“My last thought was at least not vain:
I and my mistress, side by side
Shall be together, breathe and ride,
So, one day more am I deified.
Who knows but the world may end tonight?” (Lines 18-22)
This is a passage extracted from Robert Browning‘s dramatic monologue The Last Ride Together. A lover is rejected by his lady. But she has agreed to ride with him for the last time. The lover feels elated at the prospect of one more ride with his lady. This is described here.
The lover’s last prayer for a last ride together has not been rejected. The lady will ride with him for one more occasion. The lover feels thrilled. He and his lady will sit side by side. They will ride together. They will enjoy the same air. The lover feels himself honoured. He fancies that the world may come to an end this very night. After all, nobody can say whether tomorrow will at all come. And if the world is destroyed tonight, the rejected lover will pass away as a fortunate man. He will be deemed as a successful lover who rides with his lady till the last day of his life.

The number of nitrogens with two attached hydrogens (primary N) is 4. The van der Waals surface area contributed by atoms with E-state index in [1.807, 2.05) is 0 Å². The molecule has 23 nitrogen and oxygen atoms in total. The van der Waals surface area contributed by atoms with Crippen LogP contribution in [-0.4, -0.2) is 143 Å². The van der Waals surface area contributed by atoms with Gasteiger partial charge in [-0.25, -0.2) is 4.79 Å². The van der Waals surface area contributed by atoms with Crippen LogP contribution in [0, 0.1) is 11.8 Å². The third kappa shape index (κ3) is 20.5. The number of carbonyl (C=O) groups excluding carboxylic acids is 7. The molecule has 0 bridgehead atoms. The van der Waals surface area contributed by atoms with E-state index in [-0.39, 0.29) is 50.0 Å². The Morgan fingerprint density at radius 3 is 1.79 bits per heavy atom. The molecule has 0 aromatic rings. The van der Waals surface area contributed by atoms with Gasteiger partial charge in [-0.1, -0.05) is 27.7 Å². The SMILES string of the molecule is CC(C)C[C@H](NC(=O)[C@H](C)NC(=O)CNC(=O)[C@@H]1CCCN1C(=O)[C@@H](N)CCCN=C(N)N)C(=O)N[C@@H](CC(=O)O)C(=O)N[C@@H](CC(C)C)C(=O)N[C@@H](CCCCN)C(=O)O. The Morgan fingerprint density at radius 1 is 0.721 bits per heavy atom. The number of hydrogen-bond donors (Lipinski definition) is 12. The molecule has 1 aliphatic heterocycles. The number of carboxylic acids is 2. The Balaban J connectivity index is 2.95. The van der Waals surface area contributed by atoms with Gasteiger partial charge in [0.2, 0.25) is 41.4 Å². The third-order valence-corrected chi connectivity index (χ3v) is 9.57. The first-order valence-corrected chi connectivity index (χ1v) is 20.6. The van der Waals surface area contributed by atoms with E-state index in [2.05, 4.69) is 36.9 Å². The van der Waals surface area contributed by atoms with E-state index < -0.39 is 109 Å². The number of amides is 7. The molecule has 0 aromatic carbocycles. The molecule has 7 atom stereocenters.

The poet brings out here the psychology of the rejected lover who takes his rejection in a spirit of resignation and even feels a sense of immortality in his last ride together. He speaks out in his monologue his intense and ecstatic feeling after the lady’s favour to ride with him for one more time.